Meet Carol Kaye, the Unsung Bassist Behind Your Favorite 60s Hits

Car­ol Kaye: you may not rec­og­nize her name but chances are you’re famil­iar with her work.

Now 81, the lady has laid down some deeply icon­ic bass tracks in a career span­ning 55 years and some­thing in the neigh­bor­hood of 10,000 record­ing ses­sions.

Joe Cock­er’s “Feel­in’ Alright”?

The Beach Boys hits “Help Me, Rhon­da,” “Sloop John B,” and “Cal­i­for­nia Girls.” 

The theme song to The Brady Bunch?

Nan­cy Sina­tra’s “These Boots Are Made for Walkin’ ”?!?

Holy cow, talk about some­thing to tell the grand­kids.

Her inter­view for a nev­er com­plet­ed doc­u­men­tary above left me with none of the melan­choly I felt on behalf of the under-rec­og­nized back up singers pop­u­lat­ing the recent film Twen­ty Feet from Star­dom. This may be due to some rock and roll gen­der inequal­i­ty. The girls far out­num­ber the boys in the ranks of back­ing vocals, where looks play an unde­ni­able part, at least when the band’s out on the road. Kaye’s con­tri­bu­tions occurred in the record­ing stu­dio. She appears plen­ty con­tent to have num­bered among an elite team of hard work­ing, clean liv­ing Los Ange­les ses­sion musi­cians.

Unsur­pris­ing­ly, she was one of a very few women in the field, though girls, take note: her web­site has 115 play­ing tips for fledg­ling bass play­ers. Boys are free to take note too…

Now that you’ve “dis­cov­ered” this leg­end, may we sug­gest set­ting an hour aside to get to know her bet­ter in the longer inter­view below? Also make sure you see our relat­ed post: 7 Female Bass Play­ers Who Helped Shape Mod­ern Music: Kim Gor­don, Tina Wey­mouth, Kim Deal & More

Relat­ed Con­tent:

7 Female Bass Play­ers Who Helped Shape Mod­ern Music: Kim Gor­don, Tina Wey­mouth, Kim Deal & More

The Neu­ro­science of Bass: New Study Explains Why Bass Instru­ments Are Fun­da­men­tal to Music

The Sto­ry of the Bass: New Video Gives Us 500 Years of Music His­to­ry in 8 Min­utes

Paul McCart­ney Offers a Short Tuto­r­i­al on How to Play the Bass Gui­tar

Ayun Hal­l­i­day is the author of sev­en books, and cre­ator of the award win­ning East Vil­lage Inky zine. Fol­low her @AyunHalliday

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Comments (9)
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  • Jeremy says:

    Lau­ra Veirs has a nice song about her, enti­tled “Car­ol Kaye,” on her most recent album, “Warp and Weft.”

  • Kate S says:

    Thanks for bring­ing her to my atten­tion. She’s won­der­ful and deserves to have her sto­ry told.

  • Rich says:

    I can’t see the vids above (work bar­ri­er) but she’s heav­i­ly fea­tured in The Wreck­ing Crew, a great music docu about that West Coast era. Good stuff!

  • jahtez says:

    I’m not sure why she isn’t in the Rock And Roll Hall Of Fame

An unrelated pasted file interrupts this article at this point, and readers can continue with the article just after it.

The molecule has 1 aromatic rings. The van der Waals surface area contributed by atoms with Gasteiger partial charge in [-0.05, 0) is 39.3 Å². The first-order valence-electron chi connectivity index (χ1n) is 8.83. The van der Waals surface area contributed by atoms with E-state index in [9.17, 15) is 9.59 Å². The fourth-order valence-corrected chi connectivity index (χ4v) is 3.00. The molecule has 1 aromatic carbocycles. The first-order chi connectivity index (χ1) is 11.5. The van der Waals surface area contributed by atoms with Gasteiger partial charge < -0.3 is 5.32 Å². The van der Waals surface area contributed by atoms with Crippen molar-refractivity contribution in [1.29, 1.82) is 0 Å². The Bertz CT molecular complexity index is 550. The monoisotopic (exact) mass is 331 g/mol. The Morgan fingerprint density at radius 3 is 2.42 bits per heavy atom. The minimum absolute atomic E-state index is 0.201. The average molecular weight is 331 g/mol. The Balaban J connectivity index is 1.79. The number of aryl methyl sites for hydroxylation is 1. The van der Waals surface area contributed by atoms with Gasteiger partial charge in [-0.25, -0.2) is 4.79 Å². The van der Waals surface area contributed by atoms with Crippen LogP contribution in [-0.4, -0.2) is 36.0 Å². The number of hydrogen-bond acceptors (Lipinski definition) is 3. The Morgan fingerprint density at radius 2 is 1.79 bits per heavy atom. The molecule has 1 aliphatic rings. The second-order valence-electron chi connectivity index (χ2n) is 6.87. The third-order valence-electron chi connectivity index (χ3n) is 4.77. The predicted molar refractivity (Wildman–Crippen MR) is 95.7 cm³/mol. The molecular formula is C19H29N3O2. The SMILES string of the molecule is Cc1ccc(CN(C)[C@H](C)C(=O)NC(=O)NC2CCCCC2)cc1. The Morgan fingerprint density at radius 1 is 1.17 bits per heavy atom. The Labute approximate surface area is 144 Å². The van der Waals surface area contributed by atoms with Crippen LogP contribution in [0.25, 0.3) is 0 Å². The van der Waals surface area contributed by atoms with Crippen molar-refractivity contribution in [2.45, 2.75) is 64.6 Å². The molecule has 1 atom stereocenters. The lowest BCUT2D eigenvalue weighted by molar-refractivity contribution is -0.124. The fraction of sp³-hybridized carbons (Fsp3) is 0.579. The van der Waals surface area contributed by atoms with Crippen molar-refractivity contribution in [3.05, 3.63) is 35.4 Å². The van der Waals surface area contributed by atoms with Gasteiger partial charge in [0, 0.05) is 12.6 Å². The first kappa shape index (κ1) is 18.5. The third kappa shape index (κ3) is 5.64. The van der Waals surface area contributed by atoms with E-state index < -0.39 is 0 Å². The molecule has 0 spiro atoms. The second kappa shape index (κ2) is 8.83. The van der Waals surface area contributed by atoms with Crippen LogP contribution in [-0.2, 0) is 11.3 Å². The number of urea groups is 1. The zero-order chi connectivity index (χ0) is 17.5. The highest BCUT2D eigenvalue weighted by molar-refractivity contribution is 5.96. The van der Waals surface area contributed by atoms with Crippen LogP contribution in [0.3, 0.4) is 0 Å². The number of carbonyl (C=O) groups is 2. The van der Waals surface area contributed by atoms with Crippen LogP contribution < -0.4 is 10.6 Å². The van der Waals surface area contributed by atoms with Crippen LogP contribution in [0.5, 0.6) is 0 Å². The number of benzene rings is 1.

• Rick Waldron says:

    I had the priv­i­lege of tak­ing pri­vate bass lessons with Car­ol Kaye about 15 years ago. She is an excel­lent instruc­tor, a liv­ing music leg­end, and it is a crime she was­n’t induct­ed into the Rock­’n’Roll Hall Of Fame in the first group of Side­men (even though she’s a Side­woman) inductees.

  • Jose millares says:

    Please tell me she is still alive and healthy. I just dis­cov­ered the wreck­ing crew! I am play­ing gui­tar every day and can­not believe that I have been obliv­i­ous to these won­der­ful musi­cians that made so much his­to­ry and con­tin­ue to not be rec­og­nized for their won­der­ful, pio­neer­ing work. She and they need to be rec­og­nized imme­di­ate­ly to the hall of fame if they do not already have that dis­tinc­tion! The hall of fame is hol­low until they have been rec­og­nized. You have my email, please let me know when she will be any­where near Pough­keep­sie, NY.

  • Andy says:

    She has a very com­pre­hen­sive web­site. How­ev­er, I chat­ted with her briefly by e‑mail and she was not hap­py at all with The Wreck­ing Crew doc­u­men­tary. Felt Hal Blaine. who is in the R&R Hall of Fame, was a self-pro­mot­er and that the name The Wreck­ing Crew itself was made up by Hal. She lives out­side of L.A. and says she does­n’t take vis­i­tors, just occa­sion­al major mag­a­zine and TV inter­view­ers. I’m not real­ly sure what would make her hap­py at this point, maybe a full bio of her life. She is in her ear­ly 80’s after all. And she would prob­a­bly be the first to admit that there was noth­ing glam­orous about her work at all. She just kept com­ing to work every­day.

  • Rich Sackett says:

    Car­ol Kaye did not play bass on Nsncy Sinatra/Lee Hazel­wood’s “These Boots Are Made For Walkin’ ”. Stu­dio leg­end Chuck Berghofer did. Did she say she did?

  • Rich Sackett says:

    That’s rich AF for Car­ol Kaye to slan­der the most record­ed drum­mer as a self-pro­mot­er (like­ly with 10,000 actu­al record­ings him­self) when she has rou­tine­ly over­stat­ed her accom­plish­ments to bur­nish her rep­u­ta­tion and line her pock­ets. I doubt any­one can come up with 200 albums she played on, let alone thou­sands. She did not play on “These Boots Are Made For Walk­ing” as claimed in the sto­ry. She was sim­ply not at the “Good Vibra­tions” see­sions. Ray Pohlman played that ses­sion, not Car­ol as she claims.

    Put plain­ly, Car­ol Kaye is a liar and a hor­ri­ble per­son. Claim­ing cred­it for a famous record­ing because the guy died is some over-the-top Don Drap­er action.

    Have you seen the home page of her site? Just a nasty old woman.

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